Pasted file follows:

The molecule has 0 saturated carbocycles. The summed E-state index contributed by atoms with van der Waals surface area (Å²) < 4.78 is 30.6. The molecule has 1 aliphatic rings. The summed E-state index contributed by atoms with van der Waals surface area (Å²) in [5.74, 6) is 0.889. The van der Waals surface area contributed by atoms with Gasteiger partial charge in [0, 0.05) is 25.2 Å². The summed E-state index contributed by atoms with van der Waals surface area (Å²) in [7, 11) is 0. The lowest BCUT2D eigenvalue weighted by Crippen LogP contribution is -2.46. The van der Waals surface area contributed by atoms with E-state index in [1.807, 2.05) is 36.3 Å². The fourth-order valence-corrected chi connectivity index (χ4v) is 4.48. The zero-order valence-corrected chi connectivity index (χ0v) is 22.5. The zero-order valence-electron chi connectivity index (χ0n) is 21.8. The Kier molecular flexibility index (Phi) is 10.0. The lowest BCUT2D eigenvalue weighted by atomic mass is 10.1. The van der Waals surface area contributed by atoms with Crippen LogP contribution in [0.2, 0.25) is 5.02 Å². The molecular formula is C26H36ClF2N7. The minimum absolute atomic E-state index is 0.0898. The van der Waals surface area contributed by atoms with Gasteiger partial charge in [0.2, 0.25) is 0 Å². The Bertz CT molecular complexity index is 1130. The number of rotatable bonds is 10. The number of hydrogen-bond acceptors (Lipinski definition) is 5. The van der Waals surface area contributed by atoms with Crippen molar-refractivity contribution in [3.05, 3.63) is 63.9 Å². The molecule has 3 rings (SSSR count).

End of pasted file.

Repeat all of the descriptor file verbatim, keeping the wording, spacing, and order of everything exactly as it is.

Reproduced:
The molecule has 0 saturated carbocycles. The summed E-state index contributed by atoms with van der Waals surface area (Å²) < 4.78 is 30.6. The molecule has 1 aliphatic rings. The summed E-state index contributed by atoms with van der Waals surface area (Å²) in [5.74, 6) is 0.889. The van der Waals surface area contributed by atoms with Gasteiger partial charge in [0, 0.05) is 25.2 Å². The summed E-state index contributed by atoms with van der Waals surface area (Å²) in [7, 11) is 0. The lowest BCUT2D eigenvalue weighted by Crippen LogP contribution is -2.46. The van der Waals surface area contributed by atoms with E-state index in [1.807, 2.05) is 36.3 Å². The fourth-order valence-corrected chi connectivity index (χ4v) is 4.48. The zero-order valence-corrected chi connectivity index (χ0v) is 22.5. The zero-order valence-electron chi connectivity index (χ0n) is 21.8. The Kier molecular flexibility index (Phi) is 10.0. The lowest BCUT2D eigenvalue weighted by atomic mass is 10.1. The van der Waals surface area contributed by atoms with Crippen LogP contribution in [0.2, 0.25) is 5.02 Å². The molecular formula is C26H36ClF2N7. The minimum absolute atomic E-state index is 0.0898. The van der Waals surface area contributed by atoms with Gasteiger partial charge in [0.2, 0.25) is 0 Å². The Bertz CT molecular complexity index is 1130. The number of rotatable bonds is 10. The number of hydrogen-bond acceptors (Lipinski definition) is 5. The van der Waals surface area contributed by atoms with Crippen molar-refractivity contribution in [3.05, 3.63) is 63.9 Å². The molecule has 3 rings (SSSR count).